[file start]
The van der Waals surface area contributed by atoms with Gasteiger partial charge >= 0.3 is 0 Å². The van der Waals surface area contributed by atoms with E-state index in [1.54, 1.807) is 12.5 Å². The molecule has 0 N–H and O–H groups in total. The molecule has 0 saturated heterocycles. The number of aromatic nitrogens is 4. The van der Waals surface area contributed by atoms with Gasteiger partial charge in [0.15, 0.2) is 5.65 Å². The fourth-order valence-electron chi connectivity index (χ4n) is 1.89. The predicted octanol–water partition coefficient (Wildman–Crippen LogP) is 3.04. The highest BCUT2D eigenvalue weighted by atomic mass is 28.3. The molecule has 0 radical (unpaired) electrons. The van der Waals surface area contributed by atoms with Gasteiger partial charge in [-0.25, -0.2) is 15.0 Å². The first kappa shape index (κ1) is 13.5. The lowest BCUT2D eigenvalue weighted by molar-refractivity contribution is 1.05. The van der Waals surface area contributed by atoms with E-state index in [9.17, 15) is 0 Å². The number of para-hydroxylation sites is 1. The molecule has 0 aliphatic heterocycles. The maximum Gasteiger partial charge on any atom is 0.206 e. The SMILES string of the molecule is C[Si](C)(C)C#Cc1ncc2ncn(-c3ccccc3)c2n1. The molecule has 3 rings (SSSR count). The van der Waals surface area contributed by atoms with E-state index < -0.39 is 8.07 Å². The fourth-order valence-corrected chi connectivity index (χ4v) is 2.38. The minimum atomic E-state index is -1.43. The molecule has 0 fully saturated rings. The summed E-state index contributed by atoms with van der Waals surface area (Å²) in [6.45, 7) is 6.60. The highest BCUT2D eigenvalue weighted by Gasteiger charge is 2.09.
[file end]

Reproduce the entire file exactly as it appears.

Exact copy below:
The van der Waals surface area contributed by atoms with Gasteiger partial charge >= 0.3 is 0 Å². The van der Waals surface area contributed by atoms with E-state index in [1.54, 1.807) is 12.5 Å². The molecule has 0 N–H and O–H groups in total. The molecule has 0 saturated heterocycles. The number of aromatic nitrogens is 4. The van der Waals surface area contributed by atoms with Gasteiger partial charge in [0.15, 0.2) is 5.65 Å². The fourth-order valence-electron chi connectivity index (χ4n) is 1.89. The predicted octanol–water partition coefficient (Wildman–Crippen LogP) is 3.04. The highest BCUT2D eigenvalue weighted by atomic mass is 28.3. The molecule has 0 radical (unpaired) electrons. The van der Waals surface area contributed by atoms with Gasteiger partial charge in [-0.25, -0.2) is 15.0 Å². The first kappa shape index (κ1) is 13.5. The lowest BCUT2D eigenvalue weighted by molar-refractivity contribution is 1.05. The van der Waals surface area contributed by atoms with E-state index in [9.17, 15) is 0 Å². The number of para-hydroxylation sites is 1. The molecule has 0 aliphatic heterocycles. The maximum Gasteiger partial charge on any atom is 0.206 e. The SMILES string of the molecule is C[Si](C)(C)C#Cc1ncc2ncn(-c3ccccc3)c2n1. The molecule has 3 rings (SSSR count). The van der Waals surface area contributed by atoms with E-state index < -0.39 is 8.07 Å². The fourth-order valence-corrected chi connectivity index (χ4v) is 2.38. The minimum atomic E-state index is -1.43. The molecule has 0 fully saturated rings. The summed E-state index contributed by atoms with van der Waals surface area (Å²) in [6.45, 7) is 6.60. The highest BCUT2D eigenvalue weighted by Gasteiger charge is 2.09.